My employer emailed me a health status questionnaire that’s due Friday. I’m used to and feel okay about questions and forms that relate to COVID, but this questionnaire is different. It’s part of a “wellness initiative” and asks all kinds of questions, including ones that relate to my family’s history. Both my parents have high blood pressure, diabetes and other medical conditions that aren’t any of my employer’s business.
I fill out similar forms at a physician’s office, but when I’m visiting a provider that doesn’t seem to require the information, like a chiropractor when my neck’s out of whack, I simply leave sections blank or mark them “no.”
No employer has ever asked me for this type of detailed, personally invasive, information. Is this legal? What happens if I leave certain sections blank?
When an employer collects information about an employee’s family medical history it can give the employer insight into an employee’s potential for future health problems. That’s why physicians ask if our parents had diabetes, heart conditions, cancer or other medical conditions to better enable them to make diagnostic testing recommendations.
Employers that ask for this information risk legal liability under the Genetic Information Nondiscrimination Act (GINA), 42 USC §2000ff-1. “Genetic information” includes family medical history or information about “the manifestation of a disease or disorder in family members of such individual.”
There are limited exceptions:
- When necessary to comply with FMLA and AFLA medical leave laws;
- When part of an independent employer wellness program that isolates an employee’s identity and individual health information to the employer;
- For purposes of genetic monitoring in compliance with federal or state regulations, (OSHA, Mine Safety, Atomic Energy Commission, etc.) and done in a manner that prevents disclosure of an employee’s identity and individual health information;
- Law enforcement DNA forensic analysis that protects disclosure of an employee’s identity and individual health information.
I searched for a case where an employee was asked to fill out information related to a company wellness program and sued in protect. I found one in Alfred Ortiz, III v. City of San Antonio Fire Department.
Mr. Ortiz was a 30-year veteran with the Department who worked as a paramedic. The City instituted a mandatory wellness program to provide to each uniformed employee a free and comprehensive “job related medical evaluation.” This included blood and urine tests along with tests for vision, hearing, and lung capacity. It also included a “stress test” and a periodic chest x-ray. Ortiz stated his refusal to participate on privacy grounds and was placed on administrative duty.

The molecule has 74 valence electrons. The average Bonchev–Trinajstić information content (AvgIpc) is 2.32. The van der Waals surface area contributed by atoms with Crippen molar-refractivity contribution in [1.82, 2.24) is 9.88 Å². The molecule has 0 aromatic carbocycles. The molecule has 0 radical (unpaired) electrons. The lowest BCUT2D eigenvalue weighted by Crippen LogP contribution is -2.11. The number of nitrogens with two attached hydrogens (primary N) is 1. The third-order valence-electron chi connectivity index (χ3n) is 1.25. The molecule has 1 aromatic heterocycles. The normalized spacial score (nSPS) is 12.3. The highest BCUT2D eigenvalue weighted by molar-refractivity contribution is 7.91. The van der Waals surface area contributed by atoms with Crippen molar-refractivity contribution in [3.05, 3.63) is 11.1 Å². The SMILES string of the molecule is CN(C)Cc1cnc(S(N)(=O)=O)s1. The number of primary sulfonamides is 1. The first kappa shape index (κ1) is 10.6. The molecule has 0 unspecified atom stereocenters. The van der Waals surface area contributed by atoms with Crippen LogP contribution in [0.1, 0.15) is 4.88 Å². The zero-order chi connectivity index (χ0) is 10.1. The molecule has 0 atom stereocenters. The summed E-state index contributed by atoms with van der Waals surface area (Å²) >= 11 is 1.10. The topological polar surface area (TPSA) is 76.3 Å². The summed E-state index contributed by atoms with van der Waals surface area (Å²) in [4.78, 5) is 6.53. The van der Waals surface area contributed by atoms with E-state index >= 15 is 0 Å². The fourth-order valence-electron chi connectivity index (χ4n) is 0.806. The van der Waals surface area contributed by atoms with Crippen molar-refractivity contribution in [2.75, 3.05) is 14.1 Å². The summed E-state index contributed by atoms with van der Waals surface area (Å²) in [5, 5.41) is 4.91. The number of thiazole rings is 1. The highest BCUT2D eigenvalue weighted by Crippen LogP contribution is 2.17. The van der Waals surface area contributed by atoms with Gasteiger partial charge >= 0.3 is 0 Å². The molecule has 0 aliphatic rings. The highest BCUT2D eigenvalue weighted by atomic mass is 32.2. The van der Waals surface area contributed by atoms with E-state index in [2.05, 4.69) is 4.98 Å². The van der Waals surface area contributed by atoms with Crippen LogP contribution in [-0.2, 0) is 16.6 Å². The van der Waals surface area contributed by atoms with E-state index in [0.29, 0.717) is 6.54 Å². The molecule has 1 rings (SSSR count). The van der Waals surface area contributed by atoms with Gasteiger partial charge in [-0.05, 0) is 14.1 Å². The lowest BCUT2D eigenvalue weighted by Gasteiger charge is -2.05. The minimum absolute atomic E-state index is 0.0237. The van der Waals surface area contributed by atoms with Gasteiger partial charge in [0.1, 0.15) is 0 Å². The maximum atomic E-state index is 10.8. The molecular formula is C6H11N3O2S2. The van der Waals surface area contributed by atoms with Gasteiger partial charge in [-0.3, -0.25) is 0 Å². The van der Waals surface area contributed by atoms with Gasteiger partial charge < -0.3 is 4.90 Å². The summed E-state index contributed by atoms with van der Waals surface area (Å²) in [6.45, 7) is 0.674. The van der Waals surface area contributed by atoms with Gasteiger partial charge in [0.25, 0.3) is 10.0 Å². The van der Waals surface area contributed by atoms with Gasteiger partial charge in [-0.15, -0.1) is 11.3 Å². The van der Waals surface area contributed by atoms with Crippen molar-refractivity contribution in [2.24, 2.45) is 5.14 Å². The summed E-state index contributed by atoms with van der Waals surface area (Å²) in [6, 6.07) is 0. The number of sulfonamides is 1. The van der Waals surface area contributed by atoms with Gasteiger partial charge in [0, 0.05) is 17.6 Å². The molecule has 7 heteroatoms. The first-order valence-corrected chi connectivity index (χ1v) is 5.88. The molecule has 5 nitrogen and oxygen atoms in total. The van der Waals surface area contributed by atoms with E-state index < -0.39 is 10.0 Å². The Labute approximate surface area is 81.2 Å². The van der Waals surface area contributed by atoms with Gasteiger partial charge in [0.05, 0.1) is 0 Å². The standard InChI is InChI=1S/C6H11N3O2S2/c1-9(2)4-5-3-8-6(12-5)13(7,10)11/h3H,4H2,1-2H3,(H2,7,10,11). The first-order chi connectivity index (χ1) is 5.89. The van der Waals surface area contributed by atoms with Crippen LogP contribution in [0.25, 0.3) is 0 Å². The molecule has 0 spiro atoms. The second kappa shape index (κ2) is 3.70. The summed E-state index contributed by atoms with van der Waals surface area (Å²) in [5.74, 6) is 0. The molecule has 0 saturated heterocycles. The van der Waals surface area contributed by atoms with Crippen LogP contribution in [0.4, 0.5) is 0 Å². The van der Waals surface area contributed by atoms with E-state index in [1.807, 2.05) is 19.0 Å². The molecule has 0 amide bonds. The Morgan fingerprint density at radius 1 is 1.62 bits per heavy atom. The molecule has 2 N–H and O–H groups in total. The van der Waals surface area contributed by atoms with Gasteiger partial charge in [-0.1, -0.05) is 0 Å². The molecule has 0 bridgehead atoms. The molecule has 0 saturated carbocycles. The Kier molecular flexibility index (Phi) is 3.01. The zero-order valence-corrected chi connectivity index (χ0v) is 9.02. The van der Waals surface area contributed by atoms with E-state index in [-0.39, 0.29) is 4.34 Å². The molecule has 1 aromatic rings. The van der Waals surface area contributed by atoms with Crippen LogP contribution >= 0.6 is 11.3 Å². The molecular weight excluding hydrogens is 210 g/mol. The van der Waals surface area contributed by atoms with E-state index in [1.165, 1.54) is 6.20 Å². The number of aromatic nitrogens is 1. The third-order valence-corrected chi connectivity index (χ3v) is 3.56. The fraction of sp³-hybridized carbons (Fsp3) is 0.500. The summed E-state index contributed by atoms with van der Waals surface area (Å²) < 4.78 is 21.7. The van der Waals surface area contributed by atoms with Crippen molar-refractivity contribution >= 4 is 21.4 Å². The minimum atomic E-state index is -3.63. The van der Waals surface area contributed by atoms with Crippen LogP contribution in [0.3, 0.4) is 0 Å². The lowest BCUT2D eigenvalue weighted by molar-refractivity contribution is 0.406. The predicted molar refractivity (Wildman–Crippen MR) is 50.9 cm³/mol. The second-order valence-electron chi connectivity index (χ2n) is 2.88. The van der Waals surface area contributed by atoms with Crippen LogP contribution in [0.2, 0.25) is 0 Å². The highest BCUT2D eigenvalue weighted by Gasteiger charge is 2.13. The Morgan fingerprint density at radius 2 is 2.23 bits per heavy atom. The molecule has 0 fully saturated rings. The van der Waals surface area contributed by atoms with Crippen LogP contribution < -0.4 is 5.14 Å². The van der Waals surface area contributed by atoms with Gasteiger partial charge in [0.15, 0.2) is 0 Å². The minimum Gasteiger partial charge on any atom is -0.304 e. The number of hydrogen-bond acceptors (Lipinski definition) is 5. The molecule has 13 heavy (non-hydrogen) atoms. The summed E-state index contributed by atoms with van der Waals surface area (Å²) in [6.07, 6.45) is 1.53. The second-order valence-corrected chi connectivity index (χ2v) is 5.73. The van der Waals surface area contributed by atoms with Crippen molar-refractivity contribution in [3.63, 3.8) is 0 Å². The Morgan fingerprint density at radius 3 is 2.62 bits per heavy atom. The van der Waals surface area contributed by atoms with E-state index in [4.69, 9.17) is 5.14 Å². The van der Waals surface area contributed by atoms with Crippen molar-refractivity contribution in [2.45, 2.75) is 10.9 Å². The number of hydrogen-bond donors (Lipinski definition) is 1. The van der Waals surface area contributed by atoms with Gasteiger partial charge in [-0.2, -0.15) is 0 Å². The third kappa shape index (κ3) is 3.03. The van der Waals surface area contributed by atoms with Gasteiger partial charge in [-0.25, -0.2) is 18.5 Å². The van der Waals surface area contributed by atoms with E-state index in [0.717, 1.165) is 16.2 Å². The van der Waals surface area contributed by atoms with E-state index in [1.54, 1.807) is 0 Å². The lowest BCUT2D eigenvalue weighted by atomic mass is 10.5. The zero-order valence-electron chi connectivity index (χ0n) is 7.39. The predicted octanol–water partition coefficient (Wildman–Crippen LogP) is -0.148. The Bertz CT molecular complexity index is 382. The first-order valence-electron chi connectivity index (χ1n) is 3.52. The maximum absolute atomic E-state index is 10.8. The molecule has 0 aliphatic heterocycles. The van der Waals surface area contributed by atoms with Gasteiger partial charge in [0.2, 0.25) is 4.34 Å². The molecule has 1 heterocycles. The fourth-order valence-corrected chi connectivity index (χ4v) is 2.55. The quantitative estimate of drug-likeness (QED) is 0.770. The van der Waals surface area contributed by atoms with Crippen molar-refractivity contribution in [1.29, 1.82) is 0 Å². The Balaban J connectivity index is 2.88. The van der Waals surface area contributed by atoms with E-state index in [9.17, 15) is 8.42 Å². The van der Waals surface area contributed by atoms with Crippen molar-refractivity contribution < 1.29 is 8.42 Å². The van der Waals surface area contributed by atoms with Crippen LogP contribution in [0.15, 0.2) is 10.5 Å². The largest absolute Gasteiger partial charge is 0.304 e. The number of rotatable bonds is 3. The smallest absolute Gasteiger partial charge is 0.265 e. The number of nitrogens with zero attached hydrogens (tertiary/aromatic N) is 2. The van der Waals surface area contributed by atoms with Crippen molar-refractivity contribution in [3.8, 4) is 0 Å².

The Court ruled in favor of the City, concluding that the appropriate information protections were in place for the wellness program, adding that Ortiz failed to show any protected information was in fact required.
The ruling referenced a coworker’s testimony in which he indicated he refused to disclose whether high blood pressure ran in his family on the City’s questionnaire. The coworker asserted the basis for his refusal was that the request violated GINA.
The City wisely didn’t discipline this coworker for his refusal to provide the information. Had they done so, the coworker might have launched a legal case that resulted in a different outcome.
Finally, employers may ask questions about an employee’s present health status to establish a “baseline” for workers compensation purposes. Many states have statutes that provide for post-hire questionnaires for Second Injury Fund Qualification. The purpose is to identify previous injuries or current medical conditions in case the condition(s) is exacerbated further for evaluative purposes.
Please let me know what happens.
© 2020, Lynne Curry
Lynne Curry is the author of “Beating the Workplace Bully” (AMACOM, 2016) and “Solutions” (both books are rated 4.8 out of 5 stars on Amazon.com). Send your questions to her at email@example.com or follow her on twitter @lynnecurry10.